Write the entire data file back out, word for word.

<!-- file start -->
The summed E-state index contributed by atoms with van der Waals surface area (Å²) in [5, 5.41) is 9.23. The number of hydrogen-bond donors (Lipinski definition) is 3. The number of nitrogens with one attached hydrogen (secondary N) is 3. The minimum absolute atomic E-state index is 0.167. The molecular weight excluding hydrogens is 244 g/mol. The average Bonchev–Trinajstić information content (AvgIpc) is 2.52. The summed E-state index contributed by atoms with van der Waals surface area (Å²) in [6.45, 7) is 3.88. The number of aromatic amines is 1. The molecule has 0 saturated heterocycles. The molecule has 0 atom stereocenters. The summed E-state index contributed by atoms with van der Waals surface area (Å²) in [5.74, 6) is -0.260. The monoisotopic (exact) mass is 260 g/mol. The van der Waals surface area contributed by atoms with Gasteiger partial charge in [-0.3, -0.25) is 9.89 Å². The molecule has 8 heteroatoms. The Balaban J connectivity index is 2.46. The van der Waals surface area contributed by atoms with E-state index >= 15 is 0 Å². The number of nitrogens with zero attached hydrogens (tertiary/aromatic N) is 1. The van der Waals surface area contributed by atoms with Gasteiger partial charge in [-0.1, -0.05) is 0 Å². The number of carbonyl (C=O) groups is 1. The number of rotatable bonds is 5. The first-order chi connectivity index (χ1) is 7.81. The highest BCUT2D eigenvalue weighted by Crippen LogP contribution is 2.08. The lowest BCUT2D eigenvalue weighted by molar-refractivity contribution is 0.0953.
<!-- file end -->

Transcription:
The summed E-state index contributed by atoms with van der Waals surface area (Å²) in [5, 5.41) is 9.23. The number of hydrogen-bond donors (Lipinski definition) is 3. The number of nitrogens with one attached hydrogen (secondary N) is 3. The minimum absolute atomic E-state index is 0.167. The molecular weight excluding hydrogens is 244 g/mol. The average Bonchev–Trinajstić information content (AvgIpc) is 2.52. The summed E-state index contributed by atoms with van der Waals surface area (Å²) in [6.45, 7) is 3.88. The number of aromatic amines is 1. The molecule has 0 saturated heterocycles. The molecule has 0 atom stereocenters. The summed E-state index contributed by atoms with van der Waals surface area (Å²) in [5.74, 6) is -0.260. The monoisotopic (exact) mass is 260 g/mol. The van der Waals surface area contributed by atoms with Gasteiger partial charge in [-0.3, -0.25) is 9.89 Å². The molecule has 8 heteroatoms. The Balaban J connectivity index is 2.46. The van der Waals surface area contributed by atoms with E-state index >= 15 is 0 Å². The number of nitrogens with zero attached hydrogens (tertiary/aromatic N) is 1. The van der Waals surface area contributed by atoms with Gasteiger partial charge in [-0.1, -0.05) is 0 Å². The number of carbonyl (C=O) groups is 1. The number of rotatable bonds is 5. The first-order chi connectivity index (χ1) is 7.81. The highest BCUT2D eigenvalue weighted by Crippen LogP contribution is 2.08. The lowest BCUT2D eigenvalue weighted by molar-refractivity contribution is 0.0953.